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Indigo agrees to go private after sale to holding company owned by chief executive’s spouse | CBC News



Indigo Books & Music Inc. has agreed to be taken private after agreeing to a sweetened offer from a holding company connected to its largest shareholder.

The retailer says its agreement will see Trilogy Retail Holdings Inc. and Trilogy Investments L.P. pay $2.50 per share in cash for the stake in Indigo they do not already own.

The Trilogy companies, owned by Gerald Schwartz, the spouse of Indigo chief executive Heather Reisman, offered Indigo $2.25 per share in cash in February.

Indigo did not say what caused Trilogy to boost its offer but noted the new price reflects a 69 per cent premium on the share price of $1.48 that Indigo had when Trilogy first made its bid.

Indigo says an independent committee of its board of directors recently unanimously recommended the company accept Trilogy’s latest offer.

‘Challenging years for the business’

If shareholders agree to the deal during a May vote, Indigo expects the transaction to close in June and its shares to be delisted from the Toronto Stock Exchange sometime after.

“We believe that this transaction will provide minority shareholders with a substantial premium for their shares following some challenging years for the business, while also ensuring a strong future for Indigo with full ownership by a team that has demonstrated a deep commitment to Indigo’s mission,” Indigo board chair Markus Dohle said in a statement.

WATCH | Indigo employees share concerns following data breach:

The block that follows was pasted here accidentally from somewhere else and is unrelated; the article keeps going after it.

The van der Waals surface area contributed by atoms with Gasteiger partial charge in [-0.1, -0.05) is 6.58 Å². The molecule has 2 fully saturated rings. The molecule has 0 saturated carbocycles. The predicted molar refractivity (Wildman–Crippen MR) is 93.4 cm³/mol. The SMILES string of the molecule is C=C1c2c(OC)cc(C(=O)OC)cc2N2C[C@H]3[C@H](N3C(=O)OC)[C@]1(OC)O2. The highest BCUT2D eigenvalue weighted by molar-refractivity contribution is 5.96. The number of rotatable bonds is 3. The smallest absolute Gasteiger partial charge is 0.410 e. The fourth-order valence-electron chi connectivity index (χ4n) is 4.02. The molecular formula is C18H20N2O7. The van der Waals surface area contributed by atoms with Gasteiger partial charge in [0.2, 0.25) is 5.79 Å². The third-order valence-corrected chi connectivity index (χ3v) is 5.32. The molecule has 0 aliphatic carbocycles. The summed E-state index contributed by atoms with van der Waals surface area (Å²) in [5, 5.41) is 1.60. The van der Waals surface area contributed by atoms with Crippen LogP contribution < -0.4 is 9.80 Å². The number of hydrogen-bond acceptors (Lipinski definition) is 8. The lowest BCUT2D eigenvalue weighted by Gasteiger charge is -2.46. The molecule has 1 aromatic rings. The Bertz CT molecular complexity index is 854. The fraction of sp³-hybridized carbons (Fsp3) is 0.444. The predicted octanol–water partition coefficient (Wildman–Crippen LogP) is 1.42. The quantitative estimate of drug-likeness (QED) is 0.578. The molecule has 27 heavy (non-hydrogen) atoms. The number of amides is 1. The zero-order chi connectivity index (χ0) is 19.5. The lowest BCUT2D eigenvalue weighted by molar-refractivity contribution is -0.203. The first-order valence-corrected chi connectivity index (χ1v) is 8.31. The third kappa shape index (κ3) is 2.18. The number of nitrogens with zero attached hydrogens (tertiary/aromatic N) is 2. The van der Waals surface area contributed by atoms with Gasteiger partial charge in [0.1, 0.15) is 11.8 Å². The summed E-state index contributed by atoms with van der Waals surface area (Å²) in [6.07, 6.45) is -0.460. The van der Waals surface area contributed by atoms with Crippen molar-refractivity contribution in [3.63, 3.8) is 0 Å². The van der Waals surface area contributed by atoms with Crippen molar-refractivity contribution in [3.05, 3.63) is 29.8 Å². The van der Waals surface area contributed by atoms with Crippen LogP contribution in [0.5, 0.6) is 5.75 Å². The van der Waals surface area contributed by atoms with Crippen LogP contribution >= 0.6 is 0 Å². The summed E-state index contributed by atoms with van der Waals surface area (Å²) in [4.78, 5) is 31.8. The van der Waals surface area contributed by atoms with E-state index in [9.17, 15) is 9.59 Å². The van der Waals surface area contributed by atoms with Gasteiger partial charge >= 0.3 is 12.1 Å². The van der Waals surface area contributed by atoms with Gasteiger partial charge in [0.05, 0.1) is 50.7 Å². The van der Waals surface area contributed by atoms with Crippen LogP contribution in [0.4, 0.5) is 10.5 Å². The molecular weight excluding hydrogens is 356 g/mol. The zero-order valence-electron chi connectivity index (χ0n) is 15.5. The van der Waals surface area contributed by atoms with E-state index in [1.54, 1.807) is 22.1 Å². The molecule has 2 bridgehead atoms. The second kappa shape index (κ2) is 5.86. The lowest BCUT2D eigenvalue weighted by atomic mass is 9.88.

Indigo employees worried about identity theft after data breach

The personal information of current and former Indigo employees was stolen in a cyberattack. There is no evidence the data has been released, despite claims it has, but experts say the risk is not gone.

The last two years have seen Indigo encounter a ransomware attack that downed its website for a lengthy period and the departure of several board members, including one who said she experienced a “loss of confidence in board leadership.”

Amid these challenges, Indigo’s founder, Reisman, returned to the company’s helm after retiring in the summer of 2023.

Indigo announced layoffs earlier this year as part of ongoing efforts to streamline its operations.

The company said at the time that the cuts were part of its strategic plan, and were meant to return the business to profitability.

Through the Trilogy firms, Schwartz is the controlling shareholder of Indigo. He owns around 56 per cent of the company’s issued and outstanding common shares, while another 4.6 per cent belong to Reisman through a different holding company.

Trilogy has said it’s not interested in selling any of its shares.

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